Fresh seafood is at its finest when cooked delicately with very little accompaniment. There are a few exceptions, one is when it goes into a pot with a handful of diced potatoes and becomes an Irish seafood chowder. The absolute, hands down, best seafood chowder I have ever eaten was at Fat Freddy’s in Galway in the west of Ireland. The chowder was the final note to end a long day in bone chilling wind.
I was sightseeing in Galway with two friends from Seattle. That morning we boarded a small ferry to spend the day on Inis Mor, the largest of the Aran Islands. A matrix of low stone walls, thatched cottages, and determined pasture land, Inis Mor is the ultimate Irish fantasy come to life. We took a short bus tour around the island and then spent the rest of our day being pummeled by gusts of late winter ocean wind and exploring prehistoric Dún Aengus Fort.
Dún Aengus is seated on top of a high cliff and the scenery was stunning. We hiked around and explored the ancient rocky grounds snapping pictures and considering the lives of the people who came before us. Even though the sun shone most of the day the wind blew away any bits of warmth it might have provided. After a few hours we had officially turned into popsicles.
After a trip to the pub to warm up with Irish Coffees, it was time to board the boat back to Galway. The same wind that chilled us so profoundly continued to whip up the sea as we traveled eastward. The boat was in a constant state of whomp, whomp, whomp and the engines strained to get us across the water. Several of the trash cans were put into use by passengers overwhelmed by the heaving motion. By the time we reached the dock everyone aboard was a wee bit green around the gills.
Back on the main land our stomachs quickly settled. The city center buildings buffered the sea air enough that we elected to stroll the meandering streets before dinner, and then promptly got lost. It was one of those annoying sorts of getting lost when you know that you are within a block or two of where you would like to be but just can’t seem to find the right street to turn on to. And it had become dark. And colder. By the time we oriented ourselves and got seated at Fat Freddy’s I almost didn’t care what I was served provided it be HOT.
What did come was a bowl of hot creamy chowder and a basket of warm brown bread. I could write an epic poem about the way the cream caressed the tender potatoes and the little morsels of seafood that nested playfully in my bowl – but I’ll spare you the emotional outburst. My first bite was still a little too warm. I could feel the heat fill me from the inside out as it traveled from my mouth to my empty stomach. And the bread, oh the bread! I am not sure how the Irish figured out how to bake it, but I would take a slice of fresh brown bread over the French variety any day of the week. It’s dense with whole wheat and bran flour laced with the tiniest touch of sweet molasses. I don’t understand why folk musicians spent all their time writing about whiskey and beer – brown bread is the real Irish intoxicant.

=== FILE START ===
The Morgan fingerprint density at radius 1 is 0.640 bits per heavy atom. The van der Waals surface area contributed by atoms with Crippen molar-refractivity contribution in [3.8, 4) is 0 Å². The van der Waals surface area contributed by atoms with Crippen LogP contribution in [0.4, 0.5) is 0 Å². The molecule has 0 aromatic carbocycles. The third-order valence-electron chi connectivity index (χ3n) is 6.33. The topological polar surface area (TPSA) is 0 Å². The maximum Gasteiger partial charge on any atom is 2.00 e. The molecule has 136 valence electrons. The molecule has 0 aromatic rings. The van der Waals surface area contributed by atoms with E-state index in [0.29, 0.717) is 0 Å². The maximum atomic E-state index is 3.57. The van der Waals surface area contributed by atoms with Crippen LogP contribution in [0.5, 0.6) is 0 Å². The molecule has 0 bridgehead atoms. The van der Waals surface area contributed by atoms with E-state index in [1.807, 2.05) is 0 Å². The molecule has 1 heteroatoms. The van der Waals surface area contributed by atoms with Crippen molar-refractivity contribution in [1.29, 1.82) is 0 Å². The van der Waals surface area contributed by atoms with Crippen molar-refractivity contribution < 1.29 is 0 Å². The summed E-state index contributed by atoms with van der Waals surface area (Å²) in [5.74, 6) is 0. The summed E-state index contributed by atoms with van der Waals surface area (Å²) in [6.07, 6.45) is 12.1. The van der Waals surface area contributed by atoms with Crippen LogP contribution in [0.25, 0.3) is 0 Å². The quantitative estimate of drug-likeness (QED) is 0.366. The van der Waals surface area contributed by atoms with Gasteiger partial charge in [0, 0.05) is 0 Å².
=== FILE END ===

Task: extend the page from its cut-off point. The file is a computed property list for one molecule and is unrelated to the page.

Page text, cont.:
That day, cold as it was, is how I would like to spend my time far more often. Together with dear friends, learning new things, and enjoying spectacular scenery. The meal at the end was charming and rustic but it was shared with friends in one of the most unusual restaurants I have visited in my travels. We probably only spent about €6 on dinner but we made a memory that will last for a lifetime.
Serve this seafood chowder with slices of traditional Irish brown bread.
- 4 oz bacon, diced
- 2 medium leeks, sliced in ½ inch rounds
- 4 large celery stalks, halved and diced
- 2 pounds Yukon Gold Potatoes, diced
- 1 pound Sunchokes, peeled and diced (may substitute an additional pound of potatoes)
- 2 - 8oz bottles of clam juice
- 3 cups 2% low fat milk, room temperature
- 12 oz evaporated milk
- 1 pound firm white fish, cut into 1-2 inch chunks - use 2 pounds if omitting shellfish
- 1 pound assorted shell fish with shells removed - shrimp, scallops, clams, squid, mussels, etc.
- 1 or more cups of chopped parsley
- Cook the bacon in large dutch oven or soup pot over medium high heat until it has turned brown and crispy. Once the bacon has browned remove it to a paper towel lined plate. Discard all but 1 tablespoon of the rendered fat.
- Add leeks and celery to pot and cook them until they begin to soften (about 5 minutes), stir frequently.
- Reduce the heat to medium and add the potatoes, sunchokes, and clam juice. Simmer the vegetables until the potatoes and sunchokes can be easily pierced by a fork - about 15 minutes.
- Reduce the heat to medium low and add all of the milk, then return bacon to the pot and add with the seafood.
- Simmer the chowder on low to medium low heat, make sure it does not begin to boil. The chowder is ready when fish has cooked through, about 15 minutes. The fish should be flaky and any shrimp should be fully pink.
- Toss in a handful or two of finely chopped parsley and add salt and pepper if desired. Keep the chowder on low heat until ready to serve.